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Monday, April 23, 2007

"Bloodmind" by Liz Williams


Buy "Bloodmind" HERE via PanMacmillan

Looking back at “Darkland” by author Liz Williams, one major detail that the cover fails to mention is that the book is NOT a standalone story, and instead continues uninterrupted with its direct sequel “Bloodmind”. So, if you’re planning on reading “Darkland”, then please be aware of this before starting, and also please note that “Darkland” SPOILERS will be present in the following review of “Bloodmind” since the novels are so closely related.

When we last left Vali Hallsdottir at the end of “Darkland”, she had just returned from a successful operation on the planet Mondhile to find that her friend, mentor and Skald leader had been assassinated. “Bloodmind” picks up immediately from this tragic event and soon introduces the Morrighanu, harbingers of war between the continents of Reach and Darkland, which was foreshadowed at the end of “Darkland” along with the women of Nhem, the Selk, and a mysterious woman briefly glimpsed in the Darkland forests who all play a role in “Bloodmind”. From here, Vali gets caught up in a relentless mission that will reacquaint her with a familiar face, vitki Thorn Eld, forge unlikely alliances with the likes of Morrighanu commander Rhi Glyn Apt & the Selk, take her deeper into Darkland as well as a return to the planet Mondhile, and force Vali to face her greatest challenge yet.

Obviously Vali remains a central character in “Bloodmind” with new first-person perspectives provided by Mondhaith Sedra whose narrative follows her journey in search of Eresthahan (the afterlife), and Hunan of the planet Nhem, where we get to learn more about the breeding programs designed to create non-sentient females, those women who were able to regain their self-awareness and start a new life, and the resistance who hopes to liberate all of Nhem. And lastly, but definitely not least, is Skadi, or Skinning Knife, a living weapon who possesses ties to all three planets (Muspell, Nhem & Mondhile) and is the key to the entire story. Not surprisingly, at some point in “Bloodmind” all of the storylines come together and that’s when the real fireworks begin.

Story-wise, “Bloodmind” revisits themes and concepts that were introduced in “Darkland”, and expands upon them, specifically issues dealing with sentience and women’s roles. Regarding the latter, there is a definite pronounced feministic vibe throughout “Bloodmind”, reinforced not only by the cast of characters who are mainly female, with the exception of Thorn Eld, but also the different womens' societies that play an important part in the plot, including the Skald, the Morrighanu and the valkyrie, who are all variations of one another, as well as the Nhemish women and the Mondhaiths. From here, genetic manipulation is a prevailing aspect, as all of the females seem to have been altered in some way – the technologically enhanced Morrighanu, valkyrie who are the female version of the vikti, the Mondhaiths and their hereditary ability of ‘bloodmind’, etc. This then leads to sentience, which essentially ties everything together since it seems like the whole purpose of the Darkland sects (vitki, Morrighanu, valkyrie) is to create a weapon with the ability to turn on/off a creature’s self-awareness, with the Selk, the Nhemish and the Mondhaiths all part of their research & experimentation. How Skadi, Vali, Sedra, Hunan, Thorn Eld and Glyn Apt fit into this picture is part of what makes “Bloodmind” such a compelling read since Ms. Williams does an excellent job of managing the various plotlines and tying everything neatly together, including threads leftover from “Darkland”. Ms. Williams also does an admirable job of infusing each of the narratives with the character’s own distinctive voice, despite them all being from a first-person point-of-view. In fact, the writing as a whole is once again riveting and accomplished, and the book would not work nearly as well if the prose was anything less.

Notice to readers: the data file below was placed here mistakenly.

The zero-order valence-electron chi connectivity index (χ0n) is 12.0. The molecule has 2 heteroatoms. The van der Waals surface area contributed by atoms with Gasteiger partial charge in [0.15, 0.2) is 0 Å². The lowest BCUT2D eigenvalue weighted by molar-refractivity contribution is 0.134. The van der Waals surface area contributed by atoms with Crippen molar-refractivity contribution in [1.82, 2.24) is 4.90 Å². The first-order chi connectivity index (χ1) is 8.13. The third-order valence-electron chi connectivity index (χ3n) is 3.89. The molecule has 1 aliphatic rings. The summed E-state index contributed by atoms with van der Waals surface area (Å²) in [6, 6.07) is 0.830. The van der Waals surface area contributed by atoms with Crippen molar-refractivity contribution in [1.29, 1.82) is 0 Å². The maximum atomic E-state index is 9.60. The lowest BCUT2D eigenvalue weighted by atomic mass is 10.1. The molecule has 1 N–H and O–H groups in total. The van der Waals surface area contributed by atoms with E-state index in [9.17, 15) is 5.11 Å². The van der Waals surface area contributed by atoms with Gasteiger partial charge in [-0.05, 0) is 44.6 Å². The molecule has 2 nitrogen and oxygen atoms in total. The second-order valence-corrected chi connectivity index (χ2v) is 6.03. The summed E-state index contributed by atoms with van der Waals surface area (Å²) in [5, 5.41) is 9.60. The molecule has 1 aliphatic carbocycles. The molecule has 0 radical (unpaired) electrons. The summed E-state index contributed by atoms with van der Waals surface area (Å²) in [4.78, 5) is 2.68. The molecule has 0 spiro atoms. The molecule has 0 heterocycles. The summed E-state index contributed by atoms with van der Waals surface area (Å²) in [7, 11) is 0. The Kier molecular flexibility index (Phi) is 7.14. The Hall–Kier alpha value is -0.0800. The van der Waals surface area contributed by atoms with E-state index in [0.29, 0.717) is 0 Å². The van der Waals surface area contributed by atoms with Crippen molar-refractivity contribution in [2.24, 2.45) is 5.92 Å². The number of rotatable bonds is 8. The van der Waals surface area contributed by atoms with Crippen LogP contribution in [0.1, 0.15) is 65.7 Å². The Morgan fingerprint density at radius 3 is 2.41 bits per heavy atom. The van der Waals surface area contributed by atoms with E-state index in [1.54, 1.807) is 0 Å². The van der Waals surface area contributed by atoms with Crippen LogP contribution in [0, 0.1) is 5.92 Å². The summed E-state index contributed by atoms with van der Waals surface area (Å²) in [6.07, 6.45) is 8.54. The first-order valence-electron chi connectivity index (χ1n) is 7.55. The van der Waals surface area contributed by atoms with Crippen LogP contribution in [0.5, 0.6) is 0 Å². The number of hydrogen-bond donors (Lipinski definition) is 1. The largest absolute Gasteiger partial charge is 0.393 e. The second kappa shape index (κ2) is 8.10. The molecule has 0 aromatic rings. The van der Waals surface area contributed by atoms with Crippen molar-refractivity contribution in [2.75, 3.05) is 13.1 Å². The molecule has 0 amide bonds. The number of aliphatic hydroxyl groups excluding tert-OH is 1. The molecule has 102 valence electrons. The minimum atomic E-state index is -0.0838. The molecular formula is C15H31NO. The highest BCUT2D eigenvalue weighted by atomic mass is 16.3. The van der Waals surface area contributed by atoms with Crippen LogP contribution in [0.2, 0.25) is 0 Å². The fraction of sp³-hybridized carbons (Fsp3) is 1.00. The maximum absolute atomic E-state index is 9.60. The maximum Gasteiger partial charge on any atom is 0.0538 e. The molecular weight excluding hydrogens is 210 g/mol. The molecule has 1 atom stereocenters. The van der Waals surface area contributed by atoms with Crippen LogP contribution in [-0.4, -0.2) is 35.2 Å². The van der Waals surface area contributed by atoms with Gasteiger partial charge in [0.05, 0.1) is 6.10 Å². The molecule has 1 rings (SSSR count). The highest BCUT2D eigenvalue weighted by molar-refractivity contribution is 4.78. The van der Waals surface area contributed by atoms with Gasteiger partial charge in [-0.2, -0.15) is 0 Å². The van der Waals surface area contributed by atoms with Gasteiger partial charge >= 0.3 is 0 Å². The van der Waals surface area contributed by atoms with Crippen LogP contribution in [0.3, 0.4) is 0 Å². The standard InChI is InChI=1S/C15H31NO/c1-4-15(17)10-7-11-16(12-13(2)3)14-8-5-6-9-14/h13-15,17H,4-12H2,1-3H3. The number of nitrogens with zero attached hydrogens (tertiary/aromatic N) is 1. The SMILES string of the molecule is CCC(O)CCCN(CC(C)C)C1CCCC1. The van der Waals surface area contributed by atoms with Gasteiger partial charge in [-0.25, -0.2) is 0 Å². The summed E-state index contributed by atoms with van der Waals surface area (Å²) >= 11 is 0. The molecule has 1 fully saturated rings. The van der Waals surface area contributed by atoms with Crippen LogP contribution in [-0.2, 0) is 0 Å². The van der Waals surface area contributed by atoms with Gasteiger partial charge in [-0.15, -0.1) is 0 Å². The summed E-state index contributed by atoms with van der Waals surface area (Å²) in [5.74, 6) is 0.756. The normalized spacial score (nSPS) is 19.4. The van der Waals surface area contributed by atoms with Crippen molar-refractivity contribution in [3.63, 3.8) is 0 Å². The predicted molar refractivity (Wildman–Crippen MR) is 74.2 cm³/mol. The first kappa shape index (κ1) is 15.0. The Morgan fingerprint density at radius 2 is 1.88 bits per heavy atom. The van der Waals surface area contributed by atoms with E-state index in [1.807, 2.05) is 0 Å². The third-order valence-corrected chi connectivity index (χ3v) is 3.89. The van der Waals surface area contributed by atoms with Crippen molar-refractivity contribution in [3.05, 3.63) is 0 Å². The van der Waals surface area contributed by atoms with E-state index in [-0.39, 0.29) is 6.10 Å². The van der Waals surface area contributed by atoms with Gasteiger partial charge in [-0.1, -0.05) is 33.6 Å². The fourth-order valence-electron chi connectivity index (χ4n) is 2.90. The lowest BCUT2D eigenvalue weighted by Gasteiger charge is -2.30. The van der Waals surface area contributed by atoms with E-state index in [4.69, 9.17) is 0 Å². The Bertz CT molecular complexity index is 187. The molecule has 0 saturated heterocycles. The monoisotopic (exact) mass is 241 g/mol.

Overall, I have to say that “Bloodmind” is a much more cerebral read than its predecessor. That’s not to say there’s no action or excitement in “Bloodmind”, just that it’s done on a more emotional & intellectual level. Also, it doesn’t mean that the book is any less enjoyable. On the contrary, I enjoyed “Bloodmind” just as much, if not more than “Darkland”, but for very different reasons. As far as the ending, this time around events are satisfactorily concluded with enough interesting threads like the Nhemish resistance and Vali’s future left unresolved that Ms. Williams would be justified in returning to this universe if she so chose. Finally, I must reiterate my recommendation in checking out Ms. Williams’ work if you haven’t yet already, since I feel that she’s one of the more talented and underrated SF authors that I’ve had the pleasure of being introduced to recently…

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